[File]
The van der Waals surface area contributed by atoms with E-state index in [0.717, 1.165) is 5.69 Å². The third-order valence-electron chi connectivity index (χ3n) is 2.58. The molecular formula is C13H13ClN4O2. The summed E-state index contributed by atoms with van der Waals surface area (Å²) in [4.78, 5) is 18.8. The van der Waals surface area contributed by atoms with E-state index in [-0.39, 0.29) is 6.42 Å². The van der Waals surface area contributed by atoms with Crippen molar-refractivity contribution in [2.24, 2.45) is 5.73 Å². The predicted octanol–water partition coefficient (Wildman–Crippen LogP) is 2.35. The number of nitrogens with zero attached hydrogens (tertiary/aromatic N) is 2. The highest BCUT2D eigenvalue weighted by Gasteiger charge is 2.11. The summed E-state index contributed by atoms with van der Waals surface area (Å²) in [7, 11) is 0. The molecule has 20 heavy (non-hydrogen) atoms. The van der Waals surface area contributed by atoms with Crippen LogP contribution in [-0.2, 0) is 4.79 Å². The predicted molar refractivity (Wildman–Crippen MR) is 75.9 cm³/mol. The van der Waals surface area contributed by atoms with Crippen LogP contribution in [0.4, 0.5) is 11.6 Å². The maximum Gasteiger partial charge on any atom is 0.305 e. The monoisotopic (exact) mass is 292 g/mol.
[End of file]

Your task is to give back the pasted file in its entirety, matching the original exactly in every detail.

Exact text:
The van der Waals surface area contributed by atoms with E-state index in [0.717, 1.165) is 5.69 Å². The third-order valence-electron chi connectivity index (χ3n) is 2.58. The molecular formula is C13H13ClN4O2. The summed E-state index contributed by atoms with van der Waals surface area (Å²) in [4.78, 5) is 18.8. The van der Waals surface area contributed by atoms with E-state index in [-0.39, 0.29) is 6.42 Å². The van der Waals surface area contributed by atoms with Crippen molar-refractivity contribution in [2.24, 2.45) is 5.73 Å². The predicted octanol–water partition coefficient (Wildman–Crippen LogP) is 2.35. The number of nitrogens with zero attached hydrogens (tertiary/aromatic N) is 2. The highest BCUT2D eigenvalue weighted by Gasteiger charge is 2.11. The summed E-state index contributed by atoms with van der Waals surface area (Å²) in [7, 11) is 0. The molecule has 20 heavy (non-hydrogen) atoms. The van der Waals surface area contributed by atoms with Crippen LogP contribution in [-0.2, 0) is 4.79 Å². The predicted molar refractivity (Wildman–Crippen MR) is 75.9 cm³/mol. The van der Waals surface area contributed by atoms with Crippen LogP contribution in [0.4, 0.5) is 11.6 Å². The maximum Gasteiger partial charge on any atom is 0.305 e. The monoisotopic (exact) mass is 292 g/mol.